UK study finds Caesareans are 'not a fertility risk'
Undergoing a Caesarean section is unlikely to cause problems with future fertility, according to researchers.
A study of more than one million low-risk first-time mothers in English NHS hospitals has shown the medical and social circumstances behind a decision to operate may be associated with apparent falls in fertility rather than the procedure itself.
The research was carried out by the Royal College of Obstetricians and Gynaecologists and the London School of Hygiene and Tropical Medicine. It was published in the journal Human Reproduction and examined births between April 2000 and March 2012.
Among low-risk first-time mothers, 224,024, or 21.4%, were delivered by Caesarean section, with fewer than 4% having an elective Caesarean section, or one planned in advance.
“We have found having a Caesarean section as a first-time mother leads to only a very small effect on subsequent fertility”
All types of Caesarean section were associated with a reduced subsequent birth rate, compared with those who had vaginal deliveries, but the size of the reduction varied among different groups of women.
The smallest reduction was for an elective Caesarean section for a breech baby − one in feet-first position − where a woman had no other complications during pregnancy.
The largest was for women having an elective Caesarean section for medical reasons.
Previous studies have reported that delivery by Caesarean is associated with fewer subsequent pregnancies and babies, as well as longer intervals between pregnancies.
A 2004 study by researchers from the University of Dundee found that women who had their first child by Caesarean were more likely to report having problems conceiving again, compared to women who had a vaginal delivery using instruments such as forceps.
Dr Tahir Mahmood, from the office for research and clinical audit at the RCOG and a co-author of the new paper, said: “The possible effect of Caesarean section on subsequent fertility is important as the age of first-time mothers continue to rise, along with the rates of Caesarean section.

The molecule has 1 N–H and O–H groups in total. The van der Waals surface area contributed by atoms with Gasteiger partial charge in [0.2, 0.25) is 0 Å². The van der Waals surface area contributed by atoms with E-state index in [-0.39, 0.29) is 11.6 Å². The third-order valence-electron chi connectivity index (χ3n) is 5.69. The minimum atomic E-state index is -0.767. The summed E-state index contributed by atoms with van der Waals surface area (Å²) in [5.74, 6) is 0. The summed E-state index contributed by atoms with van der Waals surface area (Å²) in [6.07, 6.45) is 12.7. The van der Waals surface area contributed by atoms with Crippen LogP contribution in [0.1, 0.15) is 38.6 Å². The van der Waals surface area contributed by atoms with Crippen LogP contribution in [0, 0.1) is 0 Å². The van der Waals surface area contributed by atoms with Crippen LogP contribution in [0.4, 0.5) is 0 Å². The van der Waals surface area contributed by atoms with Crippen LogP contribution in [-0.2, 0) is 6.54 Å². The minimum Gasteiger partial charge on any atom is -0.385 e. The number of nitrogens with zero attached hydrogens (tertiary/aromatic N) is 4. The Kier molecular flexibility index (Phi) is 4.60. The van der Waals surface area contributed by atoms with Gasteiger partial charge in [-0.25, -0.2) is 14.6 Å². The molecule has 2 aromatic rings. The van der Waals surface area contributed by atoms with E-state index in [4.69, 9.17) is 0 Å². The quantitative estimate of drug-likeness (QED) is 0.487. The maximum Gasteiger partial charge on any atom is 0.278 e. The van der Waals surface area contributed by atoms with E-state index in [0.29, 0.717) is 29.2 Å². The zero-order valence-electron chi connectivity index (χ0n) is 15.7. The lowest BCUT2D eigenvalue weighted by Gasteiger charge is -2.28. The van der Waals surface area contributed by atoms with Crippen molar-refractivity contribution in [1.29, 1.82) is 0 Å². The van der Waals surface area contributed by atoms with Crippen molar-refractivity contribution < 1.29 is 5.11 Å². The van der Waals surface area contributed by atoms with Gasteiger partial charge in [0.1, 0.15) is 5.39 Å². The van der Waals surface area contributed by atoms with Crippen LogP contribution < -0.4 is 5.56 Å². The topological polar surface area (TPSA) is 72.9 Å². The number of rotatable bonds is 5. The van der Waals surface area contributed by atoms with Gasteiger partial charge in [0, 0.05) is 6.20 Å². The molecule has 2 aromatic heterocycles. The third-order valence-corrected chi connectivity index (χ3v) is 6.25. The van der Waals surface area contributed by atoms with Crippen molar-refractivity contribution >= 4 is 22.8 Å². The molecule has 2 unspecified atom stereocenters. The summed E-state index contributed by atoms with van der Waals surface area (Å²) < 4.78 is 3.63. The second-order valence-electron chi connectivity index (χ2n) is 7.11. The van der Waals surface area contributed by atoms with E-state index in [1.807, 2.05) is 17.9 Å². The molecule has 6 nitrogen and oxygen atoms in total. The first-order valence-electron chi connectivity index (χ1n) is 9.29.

“This is the largest cohort study to date looking at the association between mode of delivery and fertility, and to minimize the risk of bias we focused on low-risk pregnancies.
“By carefully distinguishing between different complications of pregnancy, we have found that having a Caesarean section as a first-time mother leads to only a very small effect on subsequent fertility.
“The circumstances behind the procedure may have a bigger impact and may explain the reduction in fertility apparent in previous studies.”
“This [study] does not negate the other negative effects of Caesarean sections”
Louise Silverton, director for midwifery at the Royal College of Midwives, said: “The fact that the effects on fertility may be minimal should go some way to reassure those women for whom a Caesarean is needed and who may want another child in the future.
“However, even though there is less effect on fertility than was assumed, this does not negate the other negative effects of Caesarean sections,” she said.
“We should continue to try to reduce the number of Caesarean sections amongst first-time mothers. We should also continue to encourage women who can, to consider a vaginal birth for the next and subsequent pregnancies,” she added.
“One of the ways this can be done is by promoting and providing more midwife-led care where woman are less likely to have a Caesarean section and other interventions.”